Spanish hostages freed by al-Qaida arrive in Spain

Two Spanish aid workers kidnapped almost nine months ago by an al-Qaida affiliate arrived Tuesday in Barcelona after a multi-million-dollar ransom was reportedly paid for their freedom — a sign of the terrorist group's growing sophistication in bankrolling operations through kidnappings, experts said.
Aid workers Roque Pascual and Albert Vilalta were abducted last November when their convoy of 4-by-4s was attacked by gunmen on a stretch of road in Mauritania. They were whisked away to Mali, the northern half of which is now one of the many stretches of remote desert where al-Qaida of Islamic Maghreb, or AQIM, has stretched its tentacles.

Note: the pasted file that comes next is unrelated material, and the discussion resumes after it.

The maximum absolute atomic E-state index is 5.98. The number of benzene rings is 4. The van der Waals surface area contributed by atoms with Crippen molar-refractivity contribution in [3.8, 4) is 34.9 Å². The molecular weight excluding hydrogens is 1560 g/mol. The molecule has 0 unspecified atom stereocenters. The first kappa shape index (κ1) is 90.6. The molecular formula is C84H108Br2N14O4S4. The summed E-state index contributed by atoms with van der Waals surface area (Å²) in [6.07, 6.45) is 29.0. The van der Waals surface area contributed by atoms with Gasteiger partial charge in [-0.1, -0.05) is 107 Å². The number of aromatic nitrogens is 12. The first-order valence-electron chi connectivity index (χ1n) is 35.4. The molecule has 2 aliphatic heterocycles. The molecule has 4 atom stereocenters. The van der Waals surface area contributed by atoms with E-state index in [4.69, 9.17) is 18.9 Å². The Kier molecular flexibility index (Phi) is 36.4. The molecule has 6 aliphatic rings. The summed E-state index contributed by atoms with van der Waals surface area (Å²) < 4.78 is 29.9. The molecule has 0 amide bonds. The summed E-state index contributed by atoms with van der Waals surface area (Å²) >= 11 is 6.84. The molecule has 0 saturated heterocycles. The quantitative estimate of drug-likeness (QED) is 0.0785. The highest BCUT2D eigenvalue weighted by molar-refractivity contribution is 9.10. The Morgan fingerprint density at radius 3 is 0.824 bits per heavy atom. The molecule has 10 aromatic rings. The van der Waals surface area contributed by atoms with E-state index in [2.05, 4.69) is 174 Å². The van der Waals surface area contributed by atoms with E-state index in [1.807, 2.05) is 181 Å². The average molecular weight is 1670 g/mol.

Late on Monday afternoon, the pair stepped out of a helicopter that landed on the grounds of the presidential palace in Burkina Faso and were handed a cell phone. Reporters overheard them saying into the phone 'muchas gracias' — or many thanks.
Spanish newspaper El Mundo reported that Spain had paid €3.8 million in ransom to secure the aid workers' release. The government refused to comment.
The two men arrived early Tuesday in Barcelona where they were greeted at the airport by family members and government officials. Vilalta, who suffered multiple bullet wounds to his leg when he tried to flee his abductors on the day of the kidnapping, walked with the aid of a single crutch.
"Now we are free and I'm very happy and very moved," he said.